Nurses seek pay rise

Australian Nursing and Midwifery Federation state secretary Lisa
Fitzpatrick leads Thursday’s protest outside Fulham Correctional
Centre.
Australian Nursing and Midwifery Federation state secretary Lisa Fitzpatrick leads Thursday’s protest outside Fulham Correctional Centre.

NURSES walked off the job on Thursday at Fulham Correctional Centre, as they continued their campaign for more pay and improved leave entitlements.

As a sizable contingent gathered outside the prison, songs such as Elvis Presley’s Jailhouse Rock and Twisted Sisters’ We’re Not Gonna Take It were played over a public address system, with local nurses joined by fellow members of the Australian Nursing and Midwifery Federation.

Wearing red campaign T-shirts, ANMF members were instantly recognisable, and found support when union members from the Longford Esso UGLY dispute arrived to stand together, bringing their inflatable mascot ‘Greedy the Fat Cat’ along for the ride.

Private prison operator GEO Group Australia and the ANMF have been in enterprise bargaining negotiations since December 2017.

GEO has offered to increase pay by 9.9 per cent over four years, but this has been rejected by the nurses.

ANMF Victorian branch secretary Lisa Fitzpatrick described the offer as “pathetic”.

“We need more than that for these nurses so that they actually maintain their parity with other prison nurses across the state,” she said.

“We’re seeking a wage increase that’s comparative with the percentage increases that other nurses in prisons have got, which is three per cent per annum.

“We’re also seeking a $1500 sign-on bonus that’s in lieu of the wage increase of February 2018.

“Its disappointing that they [the nurses] have to go to these lengths.

“We know that GEO have finally agreed to come back to the negotiating table, but we do need them to come back with a revised position, not the position that they’ve been putting up since late October, early November last year.”

Fulham nurse Jessica Loprese, who works in a team of seven caring for more than 900 prisoners, said GEO’s position was that it didn’t think the work they did was equal to what other nurses did in other workplaces.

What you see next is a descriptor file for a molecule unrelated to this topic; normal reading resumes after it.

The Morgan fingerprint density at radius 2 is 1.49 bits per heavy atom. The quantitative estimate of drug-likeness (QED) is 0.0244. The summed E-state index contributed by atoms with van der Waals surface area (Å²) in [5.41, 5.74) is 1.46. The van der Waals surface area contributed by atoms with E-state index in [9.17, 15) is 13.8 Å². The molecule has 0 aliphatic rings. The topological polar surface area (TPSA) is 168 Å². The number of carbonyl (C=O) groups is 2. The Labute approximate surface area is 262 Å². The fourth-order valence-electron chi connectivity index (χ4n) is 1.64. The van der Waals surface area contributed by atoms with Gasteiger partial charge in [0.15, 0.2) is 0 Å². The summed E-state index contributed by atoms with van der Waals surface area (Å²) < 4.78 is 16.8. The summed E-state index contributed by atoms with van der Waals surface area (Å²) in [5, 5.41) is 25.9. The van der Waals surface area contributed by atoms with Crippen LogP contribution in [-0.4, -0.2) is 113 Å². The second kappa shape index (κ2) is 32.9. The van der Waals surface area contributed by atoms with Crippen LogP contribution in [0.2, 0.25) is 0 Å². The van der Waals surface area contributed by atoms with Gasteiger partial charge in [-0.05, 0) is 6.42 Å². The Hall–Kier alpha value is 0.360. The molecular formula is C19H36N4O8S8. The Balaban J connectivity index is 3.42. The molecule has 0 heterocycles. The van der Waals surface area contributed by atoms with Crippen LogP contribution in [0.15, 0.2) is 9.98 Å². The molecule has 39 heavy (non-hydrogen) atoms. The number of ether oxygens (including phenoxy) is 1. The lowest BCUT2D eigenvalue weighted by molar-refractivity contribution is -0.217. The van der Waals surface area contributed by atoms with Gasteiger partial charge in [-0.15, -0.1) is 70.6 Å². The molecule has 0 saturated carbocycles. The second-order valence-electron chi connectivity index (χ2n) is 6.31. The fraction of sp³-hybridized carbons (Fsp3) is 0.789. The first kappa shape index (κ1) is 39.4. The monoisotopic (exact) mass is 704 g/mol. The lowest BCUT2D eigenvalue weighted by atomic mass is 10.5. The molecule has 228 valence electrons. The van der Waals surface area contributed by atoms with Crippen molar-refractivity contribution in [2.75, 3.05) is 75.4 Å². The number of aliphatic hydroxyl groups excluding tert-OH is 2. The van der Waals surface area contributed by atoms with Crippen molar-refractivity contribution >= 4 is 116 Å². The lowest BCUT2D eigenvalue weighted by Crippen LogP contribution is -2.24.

“We would obviously like to argue that point,” she said.

Ms Fitzpatrick dismissed claims that industrial action would put the safety at the Fulham prison at risk, adding GEO has had ample time to respond.

“GEO have known since January about the industrial action, the specificity of the industrial action as well,” she said.

“They had an opportunity to challenge that industrial action that the nurses were proposing,so we have given them over two months of notice.

“They’ve had a long opportunity to put in place alternative measures if they were concerned.”

As well as increased pay and leave allowances, the ANMF is also seeking a classification structure at the prison, as many of the classifications that exist currently have no position description attached to them.

“We’re asking Fulham to get off their butts and actually do some serious work in relation to the classifications of the staff that they have at their prison, that reflects the expertise and experience of different roles that they have,” Ms Fitzpatrick said.

Nurses taking industrial action will be compensated by the ANMF hardship fund, as formal discussions between GEO and the ANMF draw closer.

GEO had advised the union it is not prepared to enter into further talks until Tuesday.

“We’ve written to GEO a number of times, we’ve got evidence of those letters, we don’t believe we’re at an impasse because we have been contacted by them to say that they will come back to the negotiating table,” Ms Fitzpatrick said.

“We don’t want a token return to the table — we want serious negotiations.

“We want a serious outcome, and we want an improved offer to the things that we need.”

GEO Group Australia reiterated comments issued to the Gippsland Times last week, where it said it had been in negotiation since October 2017, striving to reach agreement on a Nurses Enterprise Agreement for nurses at Fulham Correctional Centre.

“Unfortunately, negotiations are at an impasse, with union members passing a ballot for protected action.

“GEO is committed to actively seeking a mutually agreed outcome for its nursing staff and finalising an agreement as soon as possible.

“It is inappropriate for GEO to comment on this matter while negotiations are ongoing.

“GEO has put in place a number of strategies during this time to minimise disruption to prisoner health services.”

Comments